Are you planning to submit your documentary to film festivals? Do you have a “festival strategy?”
Join the WIFV Documentary Roundtable on Thursday, Oct. 28 for an inside look at film festivals. We will be joined by a very special guest: Sky Sitney, the Artistic Director of Silverdocs. This is a joint meeting with the Docs Insiders of Docs In Progress, and will be held at the Documentary House, 8700 First Avenue, Silver Spring, MD 20910. We will have networking from 6:30-7pm, and then the main meeting from 7-8:30pm.
Sky Sitney will join us with the inside scoop on film festivals for documentaries. From submitting your film to following up after the festival, learn what you need to consider for your “festival strategy.” Sky will share with us what festival programmers have to consider when reviewing film submissions and how to get the best out of having your film screen in a festival. Come meet other documentary filmmakers and learn how to craft a strategy for a successful film festival run.
Erica Ginsberg, the Executive Director of Docs In Progress has started a great series on their blog, with her Top 10 Festival Tips. She’s got numbers ten and nine already posted. Go check out her words of wisdom.
Our guest, Sky Sitney, has been in charge of programming at Silverdocs since 2005. In 2008, she became the Artistic Director, leading the strategic development, partnerships, and overall artistic vision as well. Previously, Sky was the Programming Director at the Newport International Film Festival, and was the Film Programmer at the New York Underground Film Festival. She is Co-Founder and Curator of the on-going series, Fresh Film at the Anthology Film Archives in New York City.
**Attendees must be WIFV members or Docs Insiders**
Heather started her documentary work by utilizing her marketing abilities. Her aim is to get a network of people engaged in the film, who want to see it, and will talk about it. In Heather’s view, networking for a film project is not a superficial exchange of business cards, but a deep sharing of the producer’s enthusiasm and passion for the project. Your passion will encourage the other person to be enthusiastic as well.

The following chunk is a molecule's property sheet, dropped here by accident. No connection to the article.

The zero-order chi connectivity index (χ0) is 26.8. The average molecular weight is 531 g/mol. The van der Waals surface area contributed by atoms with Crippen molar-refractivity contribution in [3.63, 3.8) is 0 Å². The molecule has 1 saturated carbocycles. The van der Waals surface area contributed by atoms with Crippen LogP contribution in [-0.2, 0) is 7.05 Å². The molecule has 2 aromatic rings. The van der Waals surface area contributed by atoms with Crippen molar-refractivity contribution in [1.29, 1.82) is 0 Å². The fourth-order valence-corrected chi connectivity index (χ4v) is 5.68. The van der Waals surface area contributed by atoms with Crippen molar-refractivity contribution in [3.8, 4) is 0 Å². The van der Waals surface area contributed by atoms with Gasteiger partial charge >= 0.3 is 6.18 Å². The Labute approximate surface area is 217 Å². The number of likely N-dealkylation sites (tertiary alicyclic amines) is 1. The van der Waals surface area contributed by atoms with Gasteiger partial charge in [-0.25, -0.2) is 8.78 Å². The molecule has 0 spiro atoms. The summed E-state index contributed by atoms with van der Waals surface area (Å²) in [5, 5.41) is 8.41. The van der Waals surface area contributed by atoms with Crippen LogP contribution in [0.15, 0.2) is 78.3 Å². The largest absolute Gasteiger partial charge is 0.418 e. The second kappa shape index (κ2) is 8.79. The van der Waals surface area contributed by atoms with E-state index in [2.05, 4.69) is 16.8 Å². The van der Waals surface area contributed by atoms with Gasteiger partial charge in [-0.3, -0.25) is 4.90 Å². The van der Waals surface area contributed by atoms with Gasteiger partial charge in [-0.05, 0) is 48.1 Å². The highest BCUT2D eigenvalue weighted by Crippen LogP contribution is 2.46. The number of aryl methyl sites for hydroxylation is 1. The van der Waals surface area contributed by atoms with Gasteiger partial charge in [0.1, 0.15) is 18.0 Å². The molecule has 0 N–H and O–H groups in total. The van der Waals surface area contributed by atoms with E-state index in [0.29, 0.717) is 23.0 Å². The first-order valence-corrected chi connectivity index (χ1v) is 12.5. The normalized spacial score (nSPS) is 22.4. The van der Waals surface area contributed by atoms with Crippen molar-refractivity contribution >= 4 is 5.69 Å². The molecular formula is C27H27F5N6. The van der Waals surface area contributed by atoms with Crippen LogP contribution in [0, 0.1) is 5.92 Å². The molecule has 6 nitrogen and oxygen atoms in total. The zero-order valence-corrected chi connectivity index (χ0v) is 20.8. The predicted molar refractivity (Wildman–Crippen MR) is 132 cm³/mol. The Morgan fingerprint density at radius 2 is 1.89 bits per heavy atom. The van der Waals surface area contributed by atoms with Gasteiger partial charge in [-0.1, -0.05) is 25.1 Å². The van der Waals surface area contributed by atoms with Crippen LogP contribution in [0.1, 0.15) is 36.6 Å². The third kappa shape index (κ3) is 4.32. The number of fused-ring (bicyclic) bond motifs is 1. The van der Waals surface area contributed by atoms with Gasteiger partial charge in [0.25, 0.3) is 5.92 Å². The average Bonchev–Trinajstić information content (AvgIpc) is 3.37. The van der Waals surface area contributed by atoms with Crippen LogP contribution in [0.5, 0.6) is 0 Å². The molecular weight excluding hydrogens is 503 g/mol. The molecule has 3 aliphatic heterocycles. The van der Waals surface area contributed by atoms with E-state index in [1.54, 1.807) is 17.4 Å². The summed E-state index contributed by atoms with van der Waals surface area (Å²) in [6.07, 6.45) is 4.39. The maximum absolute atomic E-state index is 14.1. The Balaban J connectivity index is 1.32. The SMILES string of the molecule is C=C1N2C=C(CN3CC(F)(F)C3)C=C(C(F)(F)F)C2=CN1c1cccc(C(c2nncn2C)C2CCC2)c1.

When Heather began the project, she started with the marketing rather than the filming. First, she established what her film would be like, and then designed the DVD cover and logo. She took those designs and used them as the basis for business cards and letterhead. This gives the project legitimacy in the eyes of potential collaborators and supporters. As the project developed, she continued to refine the focus, writing draft after draft of what might be called a marketing statement.
Heather shared with the Documentary Roundtable the 15 Lessons she learned about documentary film while she has been producing Honoring Aging Women. They range from the usual:
4. Create a web page for your project
and relatively easy:
5. Have business cards and letterhead for your project.
to the painfully learned:
9. Double and triple check your work before it goes public (don’t just trust the editor or technical person).
Heather agreed to let me share her 15 Lessons Learned (1.6MB pdf) with my readers. Thank you Heather for sharing your experiences with us!